I recently was talking with a co-worker of mine about a meeting we had recently attended. He referred to my ability to be a “closer” for meetings like this and how he felt I was very good in those types of situations. I shared something with him that I now share with you which had one of the greatest impacts in my career and ultimately my life. Back in 1990 I read Stephen Covey’s 7 Habits of Highly Effective People. One of the habits that stuck out to me more than the others was “begin with the end in mind”. Covey was really applying this at a macro level as he had the reader imagine themselves sitting at their own funeral listening to the eulogy.
I found the activity fascinating but realized that I could also apply the same ideas at a micro level. That’s what I had done this week at our daylong meeting. I envisioned before the meeting how I would like the meeting to adjourn. I thought about what the needed take-a-ways would be and then throughout the day worked to achieve my vision for the end of that meeting. It didn’t always go as hoped but it meant I would need to adjust in another area. By having these ideas in my head, it helped at the end of the day to be able to summarize and close in the way I had hoped the meeting would end. This micro level approach to begin with the end in mind has served me well in situations like delivering bad news, doing a disciplinary chat with an employee, or simply thinking about how to organize my day to optimize the chances of having a good day.
This technique is also essential in our conflict prevention. When we consider how to approach workplace conflict, we must start with the end in mind. Preferably, that we resolve the conflict in a way that not only maintains the relationship but makes the relationship better through the process. This was one of our key focuses in the meeting my co-worker and I attended. We wanted the customer to think about what their ultimate end game was for implementing our training. We wanted them to acknowledge what the workplace conflict scenarios were currently and what they would look like a year from now if handled in a different way. Ultimately, we wanted them to begin with an end in mind.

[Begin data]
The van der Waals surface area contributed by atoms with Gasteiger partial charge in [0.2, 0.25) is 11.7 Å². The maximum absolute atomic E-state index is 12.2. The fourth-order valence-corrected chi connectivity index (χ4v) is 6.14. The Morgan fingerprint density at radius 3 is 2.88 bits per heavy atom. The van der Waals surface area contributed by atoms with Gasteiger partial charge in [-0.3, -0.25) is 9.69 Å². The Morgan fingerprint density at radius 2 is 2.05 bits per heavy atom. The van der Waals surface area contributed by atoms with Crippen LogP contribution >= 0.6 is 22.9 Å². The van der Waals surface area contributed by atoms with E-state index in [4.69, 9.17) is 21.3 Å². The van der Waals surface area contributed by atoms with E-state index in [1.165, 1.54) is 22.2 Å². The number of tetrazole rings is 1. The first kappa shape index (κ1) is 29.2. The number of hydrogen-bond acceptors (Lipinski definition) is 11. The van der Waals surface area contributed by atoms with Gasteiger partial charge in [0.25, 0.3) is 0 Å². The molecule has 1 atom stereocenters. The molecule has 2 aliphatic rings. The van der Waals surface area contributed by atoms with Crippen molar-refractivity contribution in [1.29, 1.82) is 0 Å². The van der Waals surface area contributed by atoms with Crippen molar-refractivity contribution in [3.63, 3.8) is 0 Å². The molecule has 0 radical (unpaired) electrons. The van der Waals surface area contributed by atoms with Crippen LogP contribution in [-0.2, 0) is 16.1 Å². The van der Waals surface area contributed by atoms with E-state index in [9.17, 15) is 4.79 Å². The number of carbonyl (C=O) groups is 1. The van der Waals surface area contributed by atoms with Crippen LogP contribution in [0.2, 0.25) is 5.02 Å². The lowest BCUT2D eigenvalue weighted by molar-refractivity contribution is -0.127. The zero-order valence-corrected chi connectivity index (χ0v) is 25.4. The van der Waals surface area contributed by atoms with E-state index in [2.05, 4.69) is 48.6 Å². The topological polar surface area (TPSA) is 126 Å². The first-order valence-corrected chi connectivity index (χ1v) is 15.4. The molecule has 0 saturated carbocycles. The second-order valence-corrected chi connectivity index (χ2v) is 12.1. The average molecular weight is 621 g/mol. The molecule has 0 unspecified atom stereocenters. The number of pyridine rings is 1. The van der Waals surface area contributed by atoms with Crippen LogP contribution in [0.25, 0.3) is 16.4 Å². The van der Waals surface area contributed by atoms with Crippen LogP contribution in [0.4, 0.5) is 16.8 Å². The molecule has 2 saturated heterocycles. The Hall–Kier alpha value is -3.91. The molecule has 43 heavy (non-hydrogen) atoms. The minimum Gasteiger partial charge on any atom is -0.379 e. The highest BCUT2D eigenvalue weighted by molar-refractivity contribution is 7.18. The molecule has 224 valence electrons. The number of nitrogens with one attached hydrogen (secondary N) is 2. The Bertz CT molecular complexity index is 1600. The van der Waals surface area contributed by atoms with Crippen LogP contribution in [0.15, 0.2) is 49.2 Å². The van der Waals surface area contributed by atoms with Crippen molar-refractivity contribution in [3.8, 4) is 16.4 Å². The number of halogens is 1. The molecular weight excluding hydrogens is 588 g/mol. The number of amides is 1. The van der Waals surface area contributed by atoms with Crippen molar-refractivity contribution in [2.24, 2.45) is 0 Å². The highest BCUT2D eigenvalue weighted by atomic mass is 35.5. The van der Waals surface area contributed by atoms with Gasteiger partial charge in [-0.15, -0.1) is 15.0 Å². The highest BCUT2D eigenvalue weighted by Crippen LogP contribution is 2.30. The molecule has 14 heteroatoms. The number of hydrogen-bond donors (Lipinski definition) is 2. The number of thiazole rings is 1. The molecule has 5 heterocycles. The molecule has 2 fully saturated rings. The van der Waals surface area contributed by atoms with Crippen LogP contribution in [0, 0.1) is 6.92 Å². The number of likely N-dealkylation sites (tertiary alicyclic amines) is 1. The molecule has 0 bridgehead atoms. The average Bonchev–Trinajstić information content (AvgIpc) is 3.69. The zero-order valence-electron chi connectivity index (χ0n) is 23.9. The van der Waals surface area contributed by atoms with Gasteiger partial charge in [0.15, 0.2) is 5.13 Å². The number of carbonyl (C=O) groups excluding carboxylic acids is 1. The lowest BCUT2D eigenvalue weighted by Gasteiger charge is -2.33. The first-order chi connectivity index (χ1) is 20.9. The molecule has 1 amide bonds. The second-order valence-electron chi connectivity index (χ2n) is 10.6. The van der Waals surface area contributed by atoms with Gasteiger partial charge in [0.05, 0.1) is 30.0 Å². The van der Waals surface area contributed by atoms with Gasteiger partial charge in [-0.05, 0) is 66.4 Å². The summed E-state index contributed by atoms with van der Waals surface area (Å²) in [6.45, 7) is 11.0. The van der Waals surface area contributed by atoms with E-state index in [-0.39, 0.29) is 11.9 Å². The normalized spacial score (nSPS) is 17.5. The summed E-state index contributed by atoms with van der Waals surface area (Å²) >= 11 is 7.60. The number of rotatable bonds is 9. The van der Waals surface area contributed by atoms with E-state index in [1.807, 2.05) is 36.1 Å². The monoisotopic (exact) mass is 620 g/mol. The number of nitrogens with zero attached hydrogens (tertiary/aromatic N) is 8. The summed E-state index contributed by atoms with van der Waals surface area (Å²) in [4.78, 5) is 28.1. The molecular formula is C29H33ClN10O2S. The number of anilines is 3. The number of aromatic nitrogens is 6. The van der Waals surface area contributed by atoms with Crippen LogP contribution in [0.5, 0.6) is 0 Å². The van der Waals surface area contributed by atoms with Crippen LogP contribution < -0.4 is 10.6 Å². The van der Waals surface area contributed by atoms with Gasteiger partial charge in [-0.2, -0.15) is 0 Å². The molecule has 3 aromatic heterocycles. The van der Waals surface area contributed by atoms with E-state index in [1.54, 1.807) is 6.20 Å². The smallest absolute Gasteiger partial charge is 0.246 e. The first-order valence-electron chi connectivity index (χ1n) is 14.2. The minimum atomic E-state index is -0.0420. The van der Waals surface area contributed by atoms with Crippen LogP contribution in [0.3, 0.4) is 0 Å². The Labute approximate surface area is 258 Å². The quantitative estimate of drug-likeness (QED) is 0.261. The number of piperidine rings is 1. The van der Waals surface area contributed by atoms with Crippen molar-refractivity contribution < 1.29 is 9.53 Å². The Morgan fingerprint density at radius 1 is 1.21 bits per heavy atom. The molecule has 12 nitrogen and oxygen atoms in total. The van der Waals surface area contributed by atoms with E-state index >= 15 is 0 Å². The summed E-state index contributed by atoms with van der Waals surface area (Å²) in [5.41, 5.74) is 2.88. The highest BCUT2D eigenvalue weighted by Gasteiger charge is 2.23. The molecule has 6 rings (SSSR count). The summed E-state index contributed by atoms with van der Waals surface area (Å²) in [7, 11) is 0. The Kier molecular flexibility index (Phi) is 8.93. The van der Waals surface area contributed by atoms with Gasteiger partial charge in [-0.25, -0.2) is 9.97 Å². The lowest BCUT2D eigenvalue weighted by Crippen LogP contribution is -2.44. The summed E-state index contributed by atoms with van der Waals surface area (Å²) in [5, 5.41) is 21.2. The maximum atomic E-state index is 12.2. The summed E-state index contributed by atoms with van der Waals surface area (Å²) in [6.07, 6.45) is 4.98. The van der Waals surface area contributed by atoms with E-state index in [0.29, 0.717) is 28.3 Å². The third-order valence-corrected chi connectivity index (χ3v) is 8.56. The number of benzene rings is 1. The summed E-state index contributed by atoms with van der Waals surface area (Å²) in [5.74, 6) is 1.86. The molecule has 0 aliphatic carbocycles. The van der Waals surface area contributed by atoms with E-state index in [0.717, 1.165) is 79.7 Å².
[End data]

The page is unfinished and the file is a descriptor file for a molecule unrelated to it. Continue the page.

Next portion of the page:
When we begin with the end in mind both at a micro and at a macro level, it gives a destination that allows us to map our way there most successfully. We look at potential problems that lay along the road to success and adjust as we see necessary. It also allows us to always have a point to focus back to when we are knocked about a bit. Though we find ourselves off target, by having an end in mind we readjust to make our end a reality. Is there an area of your life you feel that you are going along with no real purpose? My challenge to you would be to think about the end and make a place to achieve it with purpose!
Tim Geels – Director of Implementation and Governance